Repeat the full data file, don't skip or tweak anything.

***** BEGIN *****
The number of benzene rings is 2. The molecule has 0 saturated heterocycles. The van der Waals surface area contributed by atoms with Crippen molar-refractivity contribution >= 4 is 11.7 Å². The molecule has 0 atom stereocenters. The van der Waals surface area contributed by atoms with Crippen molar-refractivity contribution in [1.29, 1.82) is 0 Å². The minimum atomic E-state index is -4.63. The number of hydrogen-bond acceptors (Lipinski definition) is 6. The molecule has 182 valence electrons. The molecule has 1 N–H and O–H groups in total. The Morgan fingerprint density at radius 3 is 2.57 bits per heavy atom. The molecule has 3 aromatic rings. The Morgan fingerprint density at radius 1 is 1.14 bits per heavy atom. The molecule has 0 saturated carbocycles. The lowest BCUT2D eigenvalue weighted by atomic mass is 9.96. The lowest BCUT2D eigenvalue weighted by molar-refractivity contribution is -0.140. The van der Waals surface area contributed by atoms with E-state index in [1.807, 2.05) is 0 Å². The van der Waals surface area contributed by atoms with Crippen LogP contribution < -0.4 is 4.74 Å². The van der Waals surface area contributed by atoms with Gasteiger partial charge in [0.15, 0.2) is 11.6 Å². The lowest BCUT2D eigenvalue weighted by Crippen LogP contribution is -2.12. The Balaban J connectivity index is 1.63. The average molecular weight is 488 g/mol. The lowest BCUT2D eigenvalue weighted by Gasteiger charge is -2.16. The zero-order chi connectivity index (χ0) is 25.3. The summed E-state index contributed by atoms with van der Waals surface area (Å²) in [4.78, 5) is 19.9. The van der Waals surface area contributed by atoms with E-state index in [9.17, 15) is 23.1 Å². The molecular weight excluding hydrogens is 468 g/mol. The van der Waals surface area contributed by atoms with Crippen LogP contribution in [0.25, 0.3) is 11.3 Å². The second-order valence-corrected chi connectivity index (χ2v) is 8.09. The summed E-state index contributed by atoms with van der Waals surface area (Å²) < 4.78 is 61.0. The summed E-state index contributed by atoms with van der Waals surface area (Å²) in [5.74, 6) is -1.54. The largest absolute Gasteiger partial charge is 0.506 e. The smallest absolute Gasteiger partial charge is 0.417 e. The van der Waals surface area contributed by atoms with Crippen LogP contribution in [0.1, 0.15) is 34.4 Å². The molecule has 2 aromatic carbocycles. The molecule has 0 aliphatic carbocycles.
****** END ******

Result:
The number of benzene rings is 2. The molecule has 0 saturated heterocycles. The van der Waals surface area contributed by atoms with Crippen molar-refractivity contribution >= 4 is 11.7 Å². The molecule has 0 atom stereocenters. The van der Waals surface area contributed by atoms with Crippen molar-refractivity contribution in [1.29, 1.82) is 0 Å². The minimum atomic E-state index is -4.63. The number of hydrogen-bond acceptors (Lipinski definition) is 6. The molecule has 182 valence electrons. The molecule has 1 N–H and O–H groups in total. The Morgan fingerprint density at radius 3 is 2.57 bits per heavy atom. The molecule has 3 aromatic rings. The Morgan fingerprint density at radius 1 is 1.14 bits per heavy atom. The molecule has 0 saturated carbocycles. The lowest BCUT2D eigenvalue weighted by atomic mass is 9.96. The lowest BCUT2D eigenvalue weighted by molar-refractivity contribution is -0.140. The van der Waals surface area contributed by atoms with E-state index in [1.807, 2.05) is 0 Å². The van der Waals surface area contributed by atoms with Crippen LogP contribution < -0.4 is 4.74 Å². The van der Waals surface area contributed by atoms with Gasteiger partial charge in [0.15, 0.2) is 11.6 Å². The lowest BCUT2D eigenvalue weighted by Crippen LogP contribution is -2.12. The Balaban J connectivity index is 1.63. The average molecular weight is 488 g/mol. The lowest BCUT2D eigenvalue weighted by Gasteiger charge is -2.16. The zero-order chi connectivity index (χ0) is 25.3. The summed E-state index contributed by atoms with van der Waals surface area (Å²) in [4.78, 5) is 19.9. The van der Waals surface area contributed by atoms with E-state index in [9.17, 15) is 23.1 Å². The molecular weight excluding hydrogens is 468 g/mol. The van der Waals surface area contributed by atoms with Crippen LogP contribution in [0.25, 0.3) is 11.3 Å². The second-order valence-corrected chi connectivity index (χ2v) is 8.09. The summed E-state index contributed by atoms with van der Waals surface area (Å²) < 4.78 is 61.0. The summed E-state index contributed by atoms with van der Waals surface area (Å²) in [5.74, 6) is -1.54. The largest absolute Gasteiger partial charge is 0.506 e. The smallest absolute Gasteiger partial charge is 0.417 e. The van der Waals surface area contributed by atoms with Crippen LogP contribution in [0.1, 0.15) is 34.4 Å². The molecule has 2 aromatic carbocycles. The molecule has 0 aliphatic carbocycles.